OHIO

Ohioans also have to vote “yes” or “no” on the controversial State Issue 1. The proposed constitutional amendment would reduce penalties for some drug crimes in hopes of getting drug users into treatment. It has been opposed by many Ohio prosecutors and local governments including Harrison City Council.

The race for Ohio governor features Republican Attorney General Mike DeWine against Democrat Richard Cordray.

Western Hamilton County voters will decide if they want to keep Republican Congressman Steve Chabot in Washington, or replace him with Democrat Aftab Pureval, the first-term Hamilton County Clerk of Courts.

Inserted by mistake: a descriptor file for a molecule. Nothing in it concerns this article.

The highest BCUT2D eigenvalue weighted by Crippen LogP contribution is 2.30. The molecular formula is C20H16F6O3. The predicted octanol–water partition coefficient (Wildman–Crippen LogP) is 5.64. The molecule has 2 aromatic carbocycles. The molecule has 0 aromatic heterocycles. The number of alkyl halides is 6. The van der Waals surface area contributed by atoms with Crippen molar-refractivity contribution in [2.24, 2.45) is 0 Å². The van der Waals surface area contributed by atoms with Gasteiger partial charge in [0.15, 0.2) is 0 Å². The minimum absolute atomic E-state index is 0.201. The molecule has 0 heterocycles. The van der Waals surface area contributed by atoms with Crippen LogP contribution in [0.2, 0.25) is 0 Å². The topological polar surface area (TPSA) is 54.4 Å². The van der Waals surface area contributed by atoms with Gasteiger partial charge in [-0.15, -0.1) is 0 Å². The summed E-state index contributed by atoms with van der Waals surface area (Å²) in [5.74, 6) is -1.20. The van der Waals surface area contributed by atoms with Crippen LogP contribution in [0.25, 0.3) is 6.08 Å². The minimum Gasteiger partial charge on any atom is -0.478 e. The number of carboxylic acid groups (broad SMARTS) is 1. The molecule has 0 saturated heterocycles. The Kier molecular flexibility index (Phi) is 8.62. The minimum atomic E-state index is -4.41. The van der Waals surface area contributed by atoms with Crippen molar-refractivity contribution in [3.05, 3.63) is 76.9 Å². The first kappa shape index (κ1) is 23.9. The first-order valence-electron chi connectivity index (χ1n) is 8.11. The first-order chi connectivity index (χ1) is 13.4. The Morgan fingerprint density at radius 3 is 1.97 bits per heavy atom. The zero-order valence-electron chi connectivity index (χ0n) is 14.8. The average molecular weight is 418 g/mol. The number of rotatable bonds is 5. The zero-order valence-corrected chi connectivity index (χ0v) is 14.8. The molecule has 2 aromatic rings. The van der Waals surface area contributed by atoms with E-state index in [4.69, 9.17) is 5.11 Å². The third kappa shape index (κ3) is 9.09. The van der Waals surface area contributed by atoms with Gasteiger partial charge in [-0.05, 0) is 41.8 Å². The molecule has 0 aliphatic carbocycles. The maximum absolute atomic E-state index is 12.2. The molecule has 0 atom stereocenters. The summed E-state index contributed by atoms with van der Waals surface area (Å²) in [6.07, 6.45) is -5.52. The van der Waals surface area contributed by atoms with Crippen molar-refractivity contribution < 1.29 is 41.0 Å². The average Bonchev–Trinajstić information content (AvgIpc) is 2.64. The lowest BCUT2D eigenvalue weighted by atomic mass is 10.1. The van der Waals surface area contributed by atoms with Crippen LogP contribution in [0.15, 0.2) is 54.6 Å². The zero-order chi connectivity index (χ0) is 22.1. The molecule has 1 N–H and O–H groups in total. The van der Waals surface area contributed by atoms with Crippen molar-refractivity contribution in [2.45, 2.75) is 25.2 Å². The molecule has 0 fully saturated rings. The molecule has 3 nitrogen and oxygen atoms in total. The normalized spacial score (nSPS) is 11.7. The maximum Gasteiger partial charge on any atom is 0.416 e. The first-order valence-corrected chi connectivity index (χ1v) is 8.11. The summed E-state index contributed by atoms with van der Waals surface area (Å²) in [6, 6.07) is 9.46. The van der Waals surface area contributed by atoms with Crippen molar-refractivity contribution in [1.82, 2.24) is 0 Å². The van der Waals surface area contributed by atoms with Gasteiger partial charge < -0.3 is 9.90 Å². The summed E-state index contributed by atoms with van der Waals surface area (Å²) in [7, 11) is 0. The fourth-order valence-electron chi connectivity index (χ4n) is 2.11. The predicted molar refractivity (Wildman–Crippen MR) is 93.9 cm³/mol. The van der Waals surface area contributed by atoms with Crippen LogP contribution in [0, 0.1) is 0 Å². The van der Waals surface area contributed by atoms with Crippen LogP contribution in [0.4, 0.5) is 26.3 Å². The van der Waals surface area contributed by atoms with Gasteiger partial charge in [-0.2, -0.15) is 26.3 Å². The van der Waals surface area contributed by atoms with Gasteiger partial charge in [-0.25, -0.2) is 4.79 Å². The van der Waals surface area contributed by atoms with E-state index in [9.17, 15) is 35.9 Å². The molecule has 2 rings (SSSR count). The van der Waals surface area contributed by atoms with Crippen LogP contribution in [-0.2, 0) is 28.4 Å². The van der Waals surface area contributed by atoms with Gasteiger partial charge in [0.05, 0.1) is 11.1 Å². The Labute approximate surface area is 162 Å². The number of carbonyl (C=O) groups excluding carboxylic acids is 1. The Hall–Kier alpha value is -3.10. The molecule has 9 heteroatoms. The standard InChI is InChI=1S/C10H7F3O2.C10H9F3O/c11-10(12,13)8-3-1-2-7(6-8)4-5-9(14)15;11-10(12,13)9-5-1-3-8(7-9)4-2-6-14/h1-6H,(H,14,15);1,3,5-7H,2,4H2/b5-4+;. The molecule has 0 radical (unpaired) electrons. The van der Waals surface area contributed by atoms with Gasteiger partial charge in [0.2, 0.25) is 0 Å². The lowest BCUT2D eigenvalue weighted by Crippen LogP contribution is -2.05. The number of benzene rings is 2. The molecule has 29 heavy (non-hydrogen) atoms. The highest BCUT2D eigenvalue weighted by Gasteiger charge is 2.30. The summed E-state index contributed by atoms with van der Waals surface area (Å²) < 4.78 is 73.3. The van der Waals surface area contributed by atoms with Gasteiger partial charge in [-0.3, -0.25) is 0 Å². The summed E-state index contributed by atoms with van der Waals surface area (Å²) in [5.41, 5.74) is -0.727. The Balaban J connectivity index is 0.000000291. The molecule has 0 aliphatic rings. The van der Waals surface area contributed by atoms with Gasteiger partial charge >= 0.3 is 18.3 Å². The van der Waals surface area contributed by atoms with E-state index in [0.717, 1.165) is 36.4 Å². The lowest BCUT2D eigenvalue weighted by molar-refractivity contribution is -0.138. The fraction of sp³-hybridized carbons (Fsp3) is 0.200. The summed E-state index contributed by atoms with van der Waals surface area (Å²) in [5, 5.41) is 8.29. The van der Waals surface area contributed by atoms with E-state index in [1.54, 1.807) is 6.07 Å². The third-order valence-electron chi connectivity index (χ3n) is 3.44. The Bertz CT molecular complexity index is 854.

KENTUCKY

Boone County voters don’t have choices in races for judge-executive, county commissioner, county sheriff, or commonwealth’s attorney. Republican candidates do not face a challenger in any of those races.

One contested race is for Boone County Clerk. Republican Kenny Brown, the incumbent, is challenged by Democrat Amy Ferguson. The county coroner race is also a choice between Republican Missy Rittinger and Democrat Larry Brinneman.

But Boone County voters will have a fair number of statehouse races to settle. House District 66’s race features four candidates: Democrat Robert Henriquez, Republican Ed Massey, independent Stacie Earl, and Libertarian Lex Hannan – not to mention write-in candidate Brett Wesseling.

There are two choices each in House districts 60, 61, 63, and 69.